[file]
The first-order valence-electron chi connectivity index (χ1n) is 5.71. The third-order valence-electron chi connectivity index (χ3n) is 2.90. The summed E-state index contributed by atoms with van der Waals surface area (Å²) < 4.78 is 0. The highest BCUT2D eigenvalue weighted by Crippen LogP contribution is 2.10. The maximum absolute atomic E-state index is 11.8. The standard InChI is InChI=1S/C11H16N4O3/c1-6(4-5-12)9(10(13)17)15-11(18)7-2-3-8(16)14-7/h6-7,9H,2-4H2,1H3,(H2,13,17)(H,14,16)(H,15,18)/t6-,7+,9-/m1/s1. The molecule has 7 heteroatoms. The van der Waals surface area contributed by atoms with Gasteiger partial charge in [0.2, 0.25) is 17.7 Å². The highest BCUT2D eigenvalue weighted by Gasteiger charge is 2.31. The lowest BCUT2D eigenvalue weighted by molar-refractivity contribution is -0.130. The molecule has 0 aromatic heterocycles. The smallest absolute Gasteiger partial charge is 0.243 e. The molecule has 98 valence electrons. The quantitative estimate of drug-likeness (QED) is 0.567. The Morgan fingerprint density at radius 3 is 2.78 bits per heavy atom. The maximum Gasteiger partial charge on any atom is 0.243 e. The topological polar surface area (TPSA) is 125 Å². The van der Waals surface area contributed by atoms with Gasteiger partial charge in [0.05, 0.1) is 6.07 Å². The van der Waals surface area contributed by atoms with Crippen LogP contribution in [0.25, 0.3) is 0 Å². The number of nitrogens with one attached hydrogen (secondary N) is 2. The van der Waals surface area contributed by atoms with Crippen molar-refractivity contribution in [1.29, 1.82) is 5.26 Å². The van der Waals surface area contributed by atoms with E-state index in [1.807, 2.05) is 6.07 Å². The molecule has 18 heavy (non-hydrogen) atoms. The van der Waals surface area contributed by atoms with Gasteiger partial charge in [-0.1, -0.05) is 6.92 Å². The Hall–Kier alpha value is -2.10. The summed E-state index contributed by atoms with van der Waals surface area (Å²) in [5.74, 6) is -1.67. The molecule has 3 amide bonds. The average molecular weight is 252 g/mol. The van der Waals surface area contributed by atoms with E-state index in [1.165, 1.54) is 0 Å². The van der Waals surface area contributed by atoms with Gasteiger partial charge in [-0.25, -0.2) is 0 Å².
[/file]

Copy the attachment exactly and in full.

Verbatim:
The first-order valence-electron chi connectivity index (χ1n) is 5.71. The third-order valence-electron chi connectivity index (χ3n) is 2.90. The summed E-state index contributed by atoms with van der Waals surface area (Å²) < 4.78 is 0. The highest BCUT2D eigenvalue weighted by Crippen LogP contribution is 2.10. The maximum absolute atomic E-state index is 11.8. The standard InChI is InChI=1S/C11H16N4O3/c1-6(4-5-12)9(10(13)17)15-11(18)7-2-3-8(16)14-7/h6-7,9H,2-4H2,1H3,(H2,13,17)(H,14,16)(H,15,18)/t6-,7+,9-/m1/s1. The molecule has 7 heteroatoms. The van der Waals surface area contributed by atoms with Gasteiger partial charge in [0.2, 0.25) is 17.7 Å². The highest BCUT2D eigenvalue weighted by Gasteiger charge is 2.31. The lowest BCUT2D eigenvalue weighted by molar-refractivity contribution is -0.130. The molecule has 0 aromatic heterocycles. The smallest absolute Gasteiger partial charge is 0.243 e. The molecule has 98 valence electrons. The quantitative estimate of drug-likeness (QED) is 0.567. The Morgan fingerprint density at radius 3 is 2.78 bits per heavy atom. The maximum Gasteiger partial charge on any atom is 0.243 e. The topological polar surface area (TPSA) is 125 Å². The van der Waals surface area contributed by atoms with Gasteiger partial charge in [0.05, 0.1) is 6.07 Å². The van der Waals surface area contributed by atoms with Crippen LogP contribution in [0.25, 0.3) is 0 Å². The number of nitrogens with one attached hydrogen (secondary N) is 2. The van der Waals surface area contributed by atoms with Crippen molar-refractivity contribution in [1.29, 1.82) is 5.26 Å². The van der Waals surface area contributed by atoms with E-state index in [1.807, 2.05) is 6.07 Å². The molecule has 18 heavy (non-hydrogen) atoms. The van der Waals surface area contributed by atoms with Gasteiger partial charge in [-0.1, -0.05) is 6.92 Å². The Hall–Kier alpha value is -2.10. The summed E-state index contributed by atoms with van der Waals surface area (Å²) in [5.74, 6) is -1.67. The molecule has 3 amide bonds. The average molecular weight is 252 g/mol. The van der Waals surface area contributed by atoms with E-state index in [1.165, 1.54) is 0 Å². The van der Waals surface area contributed by atoms with Gasteiger partial charge in [-0.25, -0.2) is 0 Å².